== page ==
The lower edges of the roof slope extending beyond the side of a building and overhang the face of the wall to protect it from rainwater running off. “The eaves form an overhang to throw water clear of the walls and may be highly decorated as part of an architectural style, such as the Chinese dougong bracket systems. […] The eaves may also protect a pathway around the building from the rain, prevent erosion of the footings, and reduce splatter on the wall from rain as it hits the ground” (“Eaves” 2021).
In wooden constructions, eaves can also form a canopy (drip), a narrow, single-pitched roof, overhang at a certain height on the external walls of the building, most often between the gable and the wall (in Poland). It can also be based on the ends of the beams or logs or on special short corbels, called crosses. In taller wooden buildings, eaves protect the wall or its fragments, most often the foundation, against rainfall, and also act as an architectural division.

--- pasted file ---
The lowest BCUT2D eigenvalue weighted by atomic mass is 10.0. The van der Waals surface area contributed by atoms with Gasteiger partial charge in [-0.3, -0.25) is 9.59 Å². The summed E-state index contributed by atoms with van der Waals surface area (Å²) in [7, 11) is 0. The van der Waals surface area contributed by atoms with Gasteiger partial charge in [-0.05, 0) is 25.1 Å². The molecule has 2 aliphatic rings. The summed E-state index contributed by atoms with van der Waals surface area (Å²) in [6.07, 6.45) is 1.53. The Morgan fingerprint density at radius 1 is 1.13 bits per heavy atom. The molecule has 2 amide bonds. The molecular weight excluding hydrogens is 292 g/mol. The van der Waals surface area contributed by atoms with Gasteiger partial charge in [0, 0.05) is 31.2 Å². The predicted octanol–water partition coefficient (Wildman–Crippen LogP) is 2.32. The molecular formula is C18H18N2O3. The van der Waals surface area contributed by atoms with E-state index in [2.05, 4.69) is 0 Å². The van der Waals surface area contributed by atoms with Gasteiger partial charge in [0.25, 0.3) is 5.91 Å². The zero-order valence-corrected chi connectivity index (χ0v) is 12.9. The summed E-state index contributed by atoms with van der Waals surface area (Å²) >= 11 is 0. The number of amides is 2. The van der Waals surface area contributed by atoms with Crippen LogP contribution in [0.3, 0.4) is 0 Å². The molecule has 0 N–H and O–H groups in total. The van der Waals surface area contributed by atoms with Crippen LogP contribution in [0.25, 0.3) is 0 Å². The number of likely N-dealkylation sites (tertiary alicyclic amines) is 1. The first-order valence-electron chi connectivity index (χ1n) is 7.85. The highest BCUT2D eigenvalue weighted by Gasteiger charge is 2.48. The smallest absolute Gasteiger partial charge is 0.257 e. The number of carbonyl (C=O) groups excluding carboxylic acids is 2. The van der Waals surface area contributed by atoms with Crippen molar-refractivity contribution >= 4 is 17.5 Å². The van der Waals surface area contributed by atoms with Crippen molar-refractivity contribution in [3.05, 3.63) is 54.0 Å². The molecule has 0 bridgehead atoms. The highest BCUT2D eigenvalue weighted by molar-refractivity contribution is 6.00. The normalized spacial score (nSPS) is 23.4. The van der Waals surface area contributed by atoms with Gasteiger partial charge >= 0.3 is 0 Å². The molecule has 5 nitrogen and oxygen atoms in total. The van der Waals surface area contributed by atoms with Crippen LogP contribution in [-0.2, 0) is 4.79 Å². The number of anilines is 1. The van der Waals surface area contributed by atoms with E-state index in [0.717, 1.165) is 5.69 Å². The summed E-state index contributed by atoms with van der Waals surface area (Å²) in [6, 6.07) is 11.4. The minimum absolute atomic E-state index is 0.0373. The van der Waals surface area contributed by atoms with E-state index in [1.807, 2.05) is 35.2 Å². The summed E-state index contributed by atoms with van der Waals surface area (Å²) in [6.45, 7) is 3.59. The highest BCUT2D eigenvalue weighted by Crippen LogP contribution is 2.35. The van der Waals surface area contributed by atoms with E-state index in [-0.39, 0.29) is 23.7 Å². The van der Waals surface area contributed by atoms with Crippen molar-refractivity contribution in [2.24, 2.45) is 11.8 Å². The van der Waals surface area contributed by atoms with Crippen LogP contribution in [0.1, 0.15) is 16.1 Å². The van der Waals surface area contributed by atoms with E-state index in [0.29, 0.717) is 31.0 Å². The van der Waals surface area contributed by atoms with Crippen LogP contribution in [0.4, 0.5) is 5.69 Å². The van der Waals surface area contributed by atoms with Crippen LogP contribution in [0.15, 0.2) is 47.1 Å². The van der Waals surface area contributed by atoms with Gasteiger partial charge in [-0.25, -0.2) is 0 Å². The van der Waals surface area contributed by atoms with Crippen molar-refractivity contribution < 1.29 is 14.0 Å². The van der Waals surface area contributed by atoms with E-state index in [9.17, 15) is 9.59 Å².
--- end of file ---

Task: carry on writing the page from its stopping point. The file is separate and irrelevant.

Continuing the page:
A single-pitched or gable roof over a gate, wicket, wall or fence is also called a drip or eaves canopy.
Featured image: The eaves canopy protects the foundation in the church of Saints Peter and Paul in Mikołów-Paniowy (Poland). Photo by EwkaC (2008). CC BY-SA 3.0. Colours intensified. Photo source: “Daszek okapowy” (2020). In: Wikipedia. Wolna Encyklopedia.
“Daszek okapowy” (2020). In: Wikipedia. Wolna Encyklopedia. Available at <https://bit.ly/2ZFGNsA>. [Accessed 22nd February, 2021].
“Eaves” (2021). In: Wikipedia. The Free Encyclopedia. Available at <https://bit.ly/37yoKsD>. [Accessed 22nd February, 2021].
“Obdaszek” (2016). In: Wikipedia. Wolna Encyklopedia. Available at <https://bit.ly/3pF93WV>. [Accessed 22nd February, 2021].
PWN (2007). Słownik terminologiczny sztuk pięknych, pp. 281, 285. Kubalska-Sulkiewicz K., Bielska-Łach M., Manteuffel-Szarota A. eds. Wydanie piąte. Warszawa: Wydawnictwo Naukowe PWN.